• 17. Let’s look at the data… • Research is discovering that intake of fruits, vegetables, and cereal grains may interfere with the process of developing cancer of the oral cavity, larynx, esophagus, stomach, colon, lung, prostate, and rectum
  • 18. Let’s look at the data… • There is also evidence that total fat intake of greater than 30 percent of total calories can increase the risk of developing some cancers. This is especially true when total fat intake includes saturated fat and possibly polyunsaturated fat
  • 19. Let’s look at the data… • Evidence suggests that some components of food may play a role in decreasing the risk of developing cancer, including phytochemicals, antioxidants, and omega-3 fatty acids • These substances are found in things like fruits and vegetables, green tea, oily fish, nuts
  • 20. Let’s look at the data… • The Arthritis Foundation and other groups and experts recommend following an “anti-inflammatory diet” to reduce arthritis and pain symptoms • (In fact, inflammation related to most disease processes…)
  • 21. Let’s look at the data… • High stress levels has been associated with increased risk of upper respiratory infections • Highly stressed individuals are less likely to respond to vaccination • Stressed individuals have lower levels of natural killer cells important in preventing illness
  • 22. Let’s look at the data… • Studies have shown that women with breast cancer who participate in a stress management program are about 50% less likely to get recurrent cancer and about 60% less likely to die of cancer
  • 23. Exercise, healthy diet, stress reduction • Human bodies are built for movement • Human bodies are built to run on healthy fuels • Human bodies are designed to handle SHORT periods of stress • Inadequate exercise and improper nutrition lead to problems with insulin metabolism • Problems with insulin metabolism lead to unchecked inflammation • Unchecked inflammation causes most disease processes • Chronic stress impairs immune system function • Newer research also ties chronic stress to inflammatory pathways
  • 24. So what now? • Most people know they should eat better, exercise more but they don’t • Most people don’t know about the link between stress and health and the need for regular relaxation practices • Doctors AND patients find it easier to prescribe and take pills than to promote or adopt healthier lifestyle habits
  • 25. Long-term benefits… • Our culture has difficulty making short-term changes when the benefit is perceived of as a long way off • People think of healthy eating, regular exercise and regular stress management practices as just more stuff they have to do
  • 26. The default position…
  • 27. Compare and contrast:
  • 28. How do we change behaviors? • We have to educate our patients and the public about the importance of healthy lifestyle behaviors: Why is this important? • Patients need COACHING: practical, doable steps that promote confidence and well-being; encouragement to build on small successes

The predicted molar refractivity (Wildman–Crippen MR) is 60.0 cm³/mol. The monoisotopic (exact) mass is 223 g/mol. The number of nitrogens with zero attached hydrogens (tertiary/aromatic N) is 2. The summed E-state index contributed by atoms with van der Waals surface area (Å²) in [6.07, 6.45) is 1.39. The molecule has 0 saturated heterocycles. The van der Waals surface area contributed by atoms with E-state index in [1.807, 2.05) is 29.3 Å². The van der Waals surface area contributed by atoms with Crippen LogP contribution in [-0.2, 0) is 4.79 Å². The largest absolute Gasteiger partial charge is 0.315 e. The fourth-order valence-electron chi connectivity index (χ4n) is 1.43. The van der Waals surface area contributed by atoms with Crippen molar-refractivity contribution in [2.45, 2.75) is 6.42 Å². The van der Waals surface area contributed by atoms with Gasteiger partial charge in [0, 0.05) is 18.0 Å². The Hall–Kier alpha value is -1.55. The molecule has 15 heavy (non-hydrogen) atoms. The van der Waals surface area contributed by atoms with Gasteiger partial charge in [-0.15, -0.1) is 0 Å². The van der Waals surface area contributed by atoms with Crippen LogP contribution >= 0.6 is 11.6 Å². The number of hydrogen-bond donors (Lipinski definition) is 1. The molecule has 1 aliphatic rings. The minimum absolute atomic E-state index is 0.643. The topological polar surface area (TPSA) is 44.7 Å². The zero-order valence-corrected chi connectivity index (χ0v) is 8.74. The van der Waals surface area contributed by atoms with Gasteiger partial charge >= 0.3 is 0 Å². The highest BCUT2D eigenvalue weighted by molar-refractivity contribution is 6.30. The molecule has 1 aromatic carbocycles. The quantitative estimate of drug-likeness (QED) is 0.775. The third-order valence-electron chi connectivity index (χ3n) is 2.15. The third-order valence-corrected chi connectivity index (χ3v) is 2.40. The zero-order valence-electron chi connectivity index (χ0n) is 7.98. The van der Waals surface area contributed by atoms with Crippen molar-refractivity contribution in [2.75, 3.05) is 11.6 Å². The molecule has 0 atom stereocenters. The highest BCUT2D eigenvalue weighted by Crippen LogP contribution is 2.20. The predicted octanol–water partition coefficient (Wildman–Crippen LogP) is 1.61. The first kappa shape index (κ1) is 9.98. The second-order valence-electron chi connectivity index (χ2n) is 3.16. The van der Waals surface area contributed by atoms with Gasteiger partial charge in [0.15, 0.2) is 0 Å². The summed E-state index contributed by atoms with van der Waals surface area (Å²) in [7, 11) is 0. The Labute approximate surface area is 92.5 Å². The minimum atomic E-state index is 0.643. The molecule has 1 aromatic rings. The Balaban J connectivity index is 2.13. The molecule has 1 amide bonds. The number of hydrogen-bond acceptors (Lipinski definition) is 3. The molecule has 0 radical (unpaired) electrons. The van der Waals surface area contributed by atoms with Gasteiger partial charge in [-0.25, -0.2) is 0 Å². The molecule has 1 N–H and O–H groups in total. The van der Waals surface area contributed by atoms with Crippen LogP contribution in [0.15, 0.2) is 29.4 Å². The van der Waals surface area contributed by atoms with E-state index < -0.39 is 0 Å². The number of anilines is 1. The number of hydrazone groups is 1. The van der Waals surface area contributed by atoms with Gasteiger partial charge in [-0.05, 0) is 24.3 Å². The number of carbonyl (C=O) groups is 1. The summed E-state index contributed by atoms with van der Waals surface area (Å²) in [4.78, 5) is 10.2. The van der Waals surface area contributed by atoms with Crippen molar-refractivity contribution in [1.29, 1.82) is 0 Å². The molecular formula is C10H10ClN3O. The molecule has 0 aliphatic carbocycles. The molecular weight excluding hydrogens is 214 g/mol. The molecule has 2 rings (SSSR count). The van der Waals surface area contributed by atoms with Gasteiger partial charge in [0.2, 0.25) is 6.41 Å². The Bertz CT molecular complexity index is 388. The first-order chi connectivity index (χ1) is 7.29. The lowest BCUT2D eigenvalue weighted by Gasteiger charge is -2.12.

• 29. The coaching model: • Meet the patients where they are • Serve as a role model • Small steps that are seen as improvements in life, not onerous chores • Individualized programming • Frequent visits or follow-up • Teach skills: how to cook healthy food, how to read a label, relaxation techniques, how to use a pedometer
  • 30. Innovative approaches: • Acupuncture, relaxation techniques to support tobacco cessation, weight loss, stress management • Yoga, tai chi for exercise AND relaxation • Cognitive behavioral therapy, dialectical behavior therapy, mindfulness training • Many others!
  • 31. Epidemic of substance abuse • As a nation we are massively over-medicated • It will take everything we can muster to to dig the American public out of the black hole of over-reliance on medications
  • 32. On a larger scale: • We have to serve as role models for the community • We have to help develop systems that make lifestyle modification counseling and coaching accessible for patients and the public • We have to work toward a culture that promotes health instead of illness
  • 33. On a larger scale: •We have to change the way health care occurs for everyone
  • 34. As a nation, we need: • Non-industrialized food sources • Work schedules that allow people time to exercise, prepare healthy foods, and relax • Opportunities to connect with others • Opportunities for spiritual growth and connection
  • 35. Affordable Care Act • Moving toward a system in which providers are paid based on OUTCOMES, rather than just for providing services • Current difficulty is in getting from present fee-for-service model to a new paradigm based on outcomes (no road map) • We can help show them how to do it…
  • 36. Mahatma Ghandi •“Be the change you want to see.”